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updated: 1/6/2014 6:02 PM

Army Corps releases report on asian carp

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  • In this June 13, 2012, photo an Asian carp, jolted by an electric current from a research boat, jumps from the Illinois River near Havana, Ill., during a study on the fish's population. The U.S. Army Corps of Engineers released a report Monday years in the making, about options for keeping Asian carp from invading the Great Lakes. The report focuses on the Chicago Area Waterway System and its network of rivers and canals that provide a direct link between Lake Michigan and the Mississippi River.

      In this June 13, 2012, photo an Asian carp, jolted by an electric current from a research boat, jumps from the Illinois River near Havana, Ill., during a study on the fish's population. The U.S. Army Corps of Engineers released a report Monday years in the making, about options for keeping Asian carp from invading the Great Lakes. The report focuses on the Chicago Area Waterway System and its network of rivers and canals that provide a direct link between Lake Michigan and the Mississippi River.
    Associated Press

 
Associated Press

TRAVERSE CITY, Mich. -- A federal agency sent Congress a list of alternatives Monday for shielding the Great Lakes from an invasion by Asian carp that could devastate native fish, including construction projects in Chicago waterways that could cost more than $18 billion and take 25 years to complete.

The U.S. Army Corps of Engineers declined to endorse a single plan after studying the matter since 2009, disappointing sponsors of legislation that ordered the agency to move faster. Instead, the Corps analyzed eight possible approaches featuring different mixtures of technology and structures such as locks, sluice gates, physical and electric barriers and water treatment systems.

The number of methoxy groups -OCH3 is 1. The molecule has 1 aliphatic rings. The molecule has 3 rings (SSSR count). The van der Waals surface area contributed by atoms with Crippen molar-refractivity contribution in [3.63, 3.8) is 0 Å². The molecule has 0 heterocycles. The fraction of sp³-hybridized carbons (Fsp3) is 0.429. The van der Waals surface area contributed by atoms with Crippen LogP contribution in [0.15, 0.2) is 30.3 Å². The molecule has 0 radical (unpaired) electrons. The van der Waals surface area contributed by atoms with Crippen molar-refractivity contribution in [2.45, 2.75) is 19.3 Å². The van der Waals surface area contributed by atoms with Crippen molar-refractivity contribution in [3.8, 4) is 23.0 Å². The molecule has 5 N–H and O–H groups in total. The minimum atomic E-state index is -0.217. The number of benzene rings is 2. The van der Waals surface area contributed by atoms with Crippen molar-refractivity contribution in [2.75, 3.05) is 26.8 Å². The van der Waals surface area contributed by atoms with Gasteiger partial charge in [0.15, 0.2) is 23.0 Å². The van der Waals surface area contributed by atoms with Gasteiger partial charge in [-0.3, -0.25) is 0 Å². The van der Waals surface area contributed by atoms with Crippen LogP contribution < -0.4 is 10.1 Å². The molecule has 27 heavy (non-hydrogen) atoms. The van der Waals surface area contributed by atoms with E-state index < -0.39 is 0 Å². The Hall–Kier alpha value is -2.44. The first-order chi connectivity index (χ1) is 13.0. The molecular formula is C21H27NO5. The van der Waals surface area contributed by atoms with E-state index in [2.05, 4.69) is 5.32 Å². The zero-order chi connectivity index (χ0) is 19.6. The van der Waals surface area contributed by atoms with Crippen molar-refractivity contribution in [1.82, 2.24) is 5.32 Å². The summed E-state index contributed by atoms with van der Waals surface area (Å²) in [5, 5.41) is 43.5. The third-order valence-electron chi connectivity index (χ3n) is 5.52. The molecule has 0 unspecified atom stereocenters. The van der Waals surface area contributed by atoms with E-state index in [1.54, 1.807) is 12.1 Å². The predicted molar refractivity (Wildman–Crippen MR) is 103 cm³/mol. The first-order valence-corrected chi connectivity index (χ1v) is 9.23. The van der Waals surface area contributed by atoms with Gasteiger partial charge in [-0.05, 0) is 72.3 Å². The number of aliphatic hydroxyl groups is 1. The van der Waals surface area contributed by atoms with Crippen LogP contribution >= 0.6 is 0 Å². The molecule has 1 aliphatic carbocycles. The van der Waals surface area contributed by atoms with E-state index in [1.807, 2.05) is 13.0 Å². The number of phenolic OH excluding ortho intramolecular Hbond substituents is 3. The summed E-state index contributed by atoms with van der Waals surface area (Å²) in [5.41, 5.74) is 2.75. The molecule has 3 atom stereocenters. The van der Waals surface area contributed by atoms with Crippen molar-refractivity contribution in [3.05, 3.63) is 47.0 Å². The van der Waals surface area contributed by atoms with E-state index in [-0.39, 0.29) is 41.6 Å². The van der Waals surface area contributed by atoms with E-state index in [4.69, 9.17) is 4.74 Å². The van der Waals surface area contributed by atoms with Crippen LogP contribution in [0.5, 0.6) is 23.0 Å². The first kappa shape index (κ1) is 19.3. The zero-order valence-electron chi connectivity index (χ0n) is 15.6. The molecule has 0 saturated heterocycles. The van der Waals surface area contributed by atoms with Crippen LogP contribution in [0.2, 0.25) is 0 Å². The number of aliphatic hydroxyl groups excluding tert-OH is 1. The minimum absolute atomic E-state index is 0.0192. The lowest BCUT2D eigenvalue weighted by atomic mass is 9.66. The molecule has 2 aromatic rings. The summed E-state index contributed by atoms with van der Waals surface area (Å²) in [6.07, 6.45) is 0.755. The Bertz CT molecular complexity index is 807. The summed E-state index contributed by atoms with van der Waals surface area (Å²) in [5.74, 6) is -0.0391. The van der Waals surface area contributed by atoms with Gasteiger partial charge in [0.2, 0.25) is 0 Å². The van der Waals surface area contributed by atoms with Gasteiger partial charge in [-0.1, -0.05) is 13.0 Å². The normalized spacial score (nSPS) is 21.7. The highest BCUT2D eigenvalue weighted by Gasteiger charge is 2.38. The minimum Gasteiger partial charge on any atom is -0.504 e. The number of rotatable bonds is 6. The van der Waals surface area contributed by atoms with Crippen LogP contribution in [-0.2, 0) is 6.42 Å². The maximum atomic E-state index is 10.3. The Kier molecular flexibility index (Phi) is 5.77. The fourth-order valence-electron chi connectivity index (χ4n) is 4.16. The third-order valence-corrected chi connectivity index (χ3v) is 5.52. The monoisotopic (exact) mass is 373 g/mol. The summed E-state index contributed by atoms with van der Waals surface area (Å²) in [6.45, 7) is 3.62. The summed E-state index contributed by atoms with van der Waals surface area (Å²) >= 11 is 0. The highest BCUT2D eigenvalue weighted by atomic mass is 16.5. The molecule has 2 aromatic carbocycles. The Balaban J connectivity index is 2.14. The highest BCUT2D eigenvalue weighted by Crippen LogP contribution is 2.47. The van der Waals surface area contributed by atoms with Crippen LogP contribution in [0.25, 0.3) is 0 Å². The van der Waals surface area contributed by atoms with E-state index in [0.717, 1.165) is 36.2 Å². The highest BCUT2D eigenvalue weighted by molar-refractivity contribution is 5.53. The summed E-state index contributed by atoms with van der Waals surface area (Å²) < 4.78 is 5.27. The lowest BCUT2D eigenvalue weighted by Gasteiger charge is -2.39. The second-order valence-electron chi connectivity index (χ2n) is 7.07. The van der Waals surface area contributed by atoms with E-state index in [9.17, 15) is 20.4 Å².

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Battling invasive species is "a shared responsibility" that will require support from Congress and state governments, which would have to choose a strategy and provide the money, said Dave Wethington of the Corps' Chicago district office, project manager for the study.

"We're providing this information to the decision-makers," Wethington said in a phone conference. "We are standing by to move forward to the next step."

The Corps' mission is to prevent invasive species from migrating between the Great Lakes and Mississippi watersheds, which share a boundary nearly 1,500 miles long. But the study focused on a network of rivers and canals in and near Chicago with five direct links between the two giant drainage basins, considered the likeliest route by which Asian carp could reach the lakes.

The Corps said the measures in its report could shut down pathways for 13 potential animal and plant attackers, from the bloody red shrimp to reed sweetgrass and a deadly fish virus. But public and congressional interest is riveted on bighead and silver carp -- voracious Asian fish imported in the early 1970s to gobble algae in Deep South fish ponds and sewage plants.

They escaped during floods and have migrated northward, infesting the Mississippi and Ohio rivers and tributaries in more than two dozen states. Scientists say they can destabilize ecosystems by devouring plankton, a vital link in aquatic food chains.

Prized native species such as perch, walleye and whitefish are vulnerable in the Great Lakes, where a fishing industry valued at $7 billion a year already suffers from pollution and ravages of invasive mussels. Silver carp are notorious for springing from the water when disturbed by motorboats and colliding with their occupants, posing a risk to outdoor recreation.

"The Army Corps must fully develop its proposals and continue working with Congress so that action can be taken to protect the Great Lakes and the hundreds of thousands of jobs that depend on them," said U.S. Sen. Debbie Stabenow, a Michigan Democrat.

Stabenow and Rep. Dave Camp, a Michigan Republican, sponsored a bill that favors placing barriers in the Chicago waterways to physically separate the two watersheds. Four of the options in the Army Corps report would use such structures to cut off some or all of the linkages.

Alternatives that stop short of complete separation propose technologies including installation of electric fish barriers in addition to one located 37 miles south of Lake Michigan. Another device that could be deployed is a new shipping lock system where water would be cleansed of floating invasive species.

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